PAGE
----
OCR Interpretation

The day book. (Chicago, Ill.) 1911-1917, June 01, 1915, LAST EDITION, Image 10

Image and text provided by University of Illinois at Urbana-Champaign Library, Urbana, IL

Persistent link: http://chroniclingamerica.loc.gov/lccn/sn83045487/1915-06-01/ed-1/seq-10/

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WHY THE "MAY"? In Thursday's
Tribune their appears an article to
the effect that "A tax probe into the
estate of the late Edward Tilden may
be started by State's Att'y Hoyne."
Why the "may"? - tt is customary
for creditors of deceased persons to
present their claims to the probate
court at the time the will is probated".
The city of Chicago is a creditor. It
needs the money. Why not collect
without the formality of a "probe."
C. A. P.
constant reader of your wonderful lit
tle "sheet" and also a staunch ad
mirer ad supporter of the working
class of people, I would ask through
your paper why a labor representa
tive was not included in the commit
tee appointed'by Wm. Hale Thomp
son at the mass meeting held at the
Auditorium Thursday evening?
As usual, "big business" was repre
sented galore. Where, oh where,
wUl the worker be with such a tre
mendous amount of opposition
against him? Being a firm admirer
of Mr. Thompson and having the ut
most confidence in the mayor, I hope
he will favor the workers and appoint
such a member to the committee.
Everybody boost now for a better
Chicago. Mrs. F. M., Oak Park.
reading about Rockefeller's connec
tion with the Colorado labor trouble,
the thought occurred to me, why pick
on Rockefeller? There are thousands
of other employers just as bad. He
happens to be more conspicuous
than his fellows, which is probably
the reason we hear more about his
oppression of labor.
Even if the entire present genera
tion of employers were to all die at
once we would still have the condi
tion which creates helplessness as far
as labor is concerned and also gives
employers -the upper hand. When i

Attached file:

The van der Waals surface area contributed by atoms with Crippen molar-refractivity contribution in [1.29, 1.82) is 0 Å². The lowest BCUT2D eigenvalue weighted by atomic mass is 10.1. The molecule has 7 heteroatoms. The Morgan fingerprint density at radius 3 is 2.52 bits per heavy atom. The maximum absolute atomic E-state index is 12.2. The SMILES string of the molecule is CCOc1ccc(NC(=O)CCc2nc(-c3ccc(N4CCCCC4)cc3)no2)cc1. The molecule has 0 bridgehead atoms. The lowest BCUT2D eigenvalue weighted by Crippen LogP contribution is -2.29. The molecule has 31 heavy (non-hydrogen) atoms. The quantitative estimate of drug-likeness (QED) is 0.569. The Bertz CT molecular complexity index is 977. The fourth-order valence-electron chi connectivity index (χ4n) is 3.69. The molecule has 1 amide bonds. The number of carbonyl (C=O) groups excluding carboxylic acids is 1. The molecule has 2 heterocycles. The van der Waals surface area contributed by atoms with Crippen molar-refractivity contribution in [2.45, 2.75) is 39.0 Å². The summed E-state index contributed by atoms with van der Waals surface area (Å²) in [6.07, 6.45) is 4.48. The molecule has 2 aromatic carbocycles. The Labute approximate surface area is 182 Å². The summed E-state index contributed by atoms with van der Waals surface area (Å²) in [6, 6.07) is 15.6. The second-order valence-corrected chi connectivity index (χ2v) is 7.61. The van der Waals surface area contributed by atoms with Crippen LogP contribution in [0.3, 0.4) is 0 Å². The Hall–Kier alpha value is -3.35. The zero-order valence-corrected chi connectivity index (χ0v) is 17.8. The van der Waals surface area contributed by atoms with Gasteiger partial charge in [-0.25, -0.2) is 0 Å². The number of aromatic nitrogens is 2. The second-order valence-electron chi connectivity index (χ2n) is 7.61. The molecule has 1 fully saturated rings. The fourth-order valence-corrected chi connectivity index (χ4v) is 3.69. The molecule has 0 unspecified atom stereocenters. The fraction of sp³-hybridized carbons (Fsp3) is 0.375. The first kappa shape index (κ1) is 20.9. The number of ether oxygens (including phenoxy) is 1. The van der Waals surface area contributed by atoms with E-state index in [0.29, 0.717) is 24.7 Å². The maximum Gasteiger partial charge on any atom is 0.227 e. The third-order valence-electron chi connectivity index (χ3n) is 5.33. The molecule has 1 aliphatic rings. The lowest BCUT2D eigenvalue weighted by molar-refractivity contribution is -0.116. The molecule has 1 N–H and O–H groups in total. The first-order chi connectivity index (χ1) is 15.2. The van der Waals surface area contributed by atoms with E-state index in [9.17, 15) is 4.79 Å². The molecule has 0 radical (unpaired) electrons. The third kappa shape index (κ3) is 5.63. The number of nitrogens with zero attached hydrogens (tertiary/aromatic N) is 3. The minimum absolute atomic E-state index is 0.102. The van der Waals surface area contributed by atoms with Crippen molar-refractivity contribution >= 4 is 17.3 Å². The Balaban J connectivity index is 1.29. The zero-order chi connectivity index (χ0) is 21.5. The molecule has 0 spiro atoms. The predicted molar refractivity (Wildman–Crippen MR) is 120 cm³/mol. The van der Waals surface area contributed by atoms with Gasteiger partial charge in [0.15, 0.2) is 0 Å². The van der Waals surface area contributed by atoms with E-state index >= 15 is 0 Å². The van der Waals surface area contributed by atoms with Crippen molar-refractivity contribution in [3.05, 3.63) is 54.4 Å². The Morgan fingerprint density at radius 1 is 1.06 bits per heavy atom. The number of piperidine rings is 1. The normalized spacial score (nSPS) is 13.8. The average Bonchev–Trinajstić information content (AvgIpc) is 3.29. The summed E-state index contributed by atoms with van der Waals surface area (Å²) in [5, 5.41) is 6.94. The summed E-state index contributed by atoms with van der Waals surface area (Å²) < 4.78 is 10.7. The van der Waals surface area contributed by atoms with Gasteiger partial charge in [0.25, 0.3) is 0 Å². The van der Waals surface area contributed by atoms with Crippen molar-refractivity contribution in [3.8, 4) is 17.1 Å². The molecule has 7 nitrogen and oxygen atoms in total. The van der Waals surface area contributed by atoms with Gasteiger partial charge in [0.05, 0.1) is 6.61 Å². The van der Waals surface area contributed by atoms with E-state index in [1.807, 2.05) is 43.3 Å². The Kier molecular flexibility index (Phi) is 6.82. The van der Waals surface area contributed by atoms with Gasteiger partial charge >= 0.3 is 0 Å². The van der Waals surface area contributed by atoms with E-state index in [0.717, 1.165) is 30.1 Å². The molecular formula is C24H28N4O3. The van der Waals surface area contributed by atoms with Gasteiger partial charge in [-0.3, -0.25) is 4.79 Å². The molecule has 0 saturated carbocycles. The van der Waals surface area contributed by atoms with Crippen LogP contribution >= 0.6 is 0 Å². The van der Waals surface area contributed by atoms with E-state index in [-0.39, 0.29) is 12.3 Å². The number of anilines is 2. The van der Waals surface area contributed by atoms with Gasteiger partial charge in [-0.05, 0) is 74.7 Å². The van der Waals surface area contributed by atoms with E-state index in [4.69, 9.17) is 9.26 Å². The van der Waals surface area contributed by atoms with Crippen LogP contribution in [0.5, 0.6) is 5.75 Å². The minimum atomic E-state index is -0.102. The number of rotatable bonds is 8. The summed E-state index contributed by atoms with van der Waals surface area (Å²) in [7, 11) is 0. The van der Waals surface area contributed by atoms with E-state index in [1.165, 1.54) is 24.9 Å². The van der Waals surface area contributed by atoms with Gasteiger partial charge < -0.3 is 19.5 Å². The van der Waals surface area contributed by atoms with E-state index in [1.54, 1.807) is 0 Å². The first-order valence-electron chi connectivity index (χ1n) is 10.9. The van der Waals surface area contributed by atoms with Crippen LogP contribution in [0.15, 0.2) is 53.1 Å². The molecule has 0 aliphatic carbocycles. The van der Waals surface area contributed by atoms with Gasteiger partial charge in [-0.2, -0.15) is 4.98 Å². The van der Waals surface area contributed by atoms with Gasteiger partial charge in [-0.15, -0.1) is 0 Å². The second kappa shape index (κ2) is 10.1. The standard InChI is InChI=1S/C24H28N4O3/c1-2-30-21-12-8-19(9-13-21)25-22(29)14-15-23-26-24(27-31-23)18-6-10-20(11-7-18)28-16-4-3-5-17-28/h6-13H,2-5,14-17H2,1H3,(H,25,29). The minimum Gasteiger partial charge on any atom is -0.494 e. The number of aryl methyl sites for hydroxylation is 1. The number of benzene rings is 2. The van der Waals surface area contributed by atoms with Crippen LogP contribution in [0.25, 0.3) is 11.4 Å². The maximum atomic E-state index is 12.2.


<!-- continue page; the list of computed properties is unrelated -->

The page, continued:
you have a condition of things where
one party is absolutely helpless,
where the alternative to accepting
the employers' terms is starvation, it
naturally follows that the enslave
ment of the workers becomes an es
tablished condition. To find the
remedy for this abominable condi
tion of things read Henry George's
"Progress and Poverty." -J. W.
RED LIGHTS. The red lights are
one of the worst blights of civiliza
tion. I've heard the expression "it's
a neceBsary evil!" In the U. S. army
and navy service the immoral prac
tice is encouraged as a means of
keeping the men "fit" I don't be
lieve the argument holds good. I'm
glad to say I know many men who
abhor the practice, yet are normal
in every way and more fit mentally
and physically than any "red lighter"
ever dared to be! If these men are
exceptions the same holds true of
the opposite extremes.
I beheve the lust of immorality is
resultant of improper living and
training and lack of self-control. So
cial and industrial conditions are in
a measure responsible also. Fathers
even encourage their sons in it!
Daughter must be pure but son must
sow his "wild oats." A man who
would run hazardB to save his own
sister or daughter from such a
blight seems to feel no compunction
in visiting it upon some other woman.
Generally such men are not averse
to gambling, getting drunk, etc., and
bear the cigaret smoker's trade mark
on their finger tips! Their thoughts
and words constantly reflect their
deeds. Of course, there's a degree of
sexuality dormant in every normal
.human being and it may become in
tensely uncontrollable under extreme
temptation that doesn't count here.
Apparently the red" light breed of
abnormalities of both sexes will con
tinue to infest civilization for some
time, at least! And, under the cir
cumstances, measures should be
taken to prevent contamination. Thef

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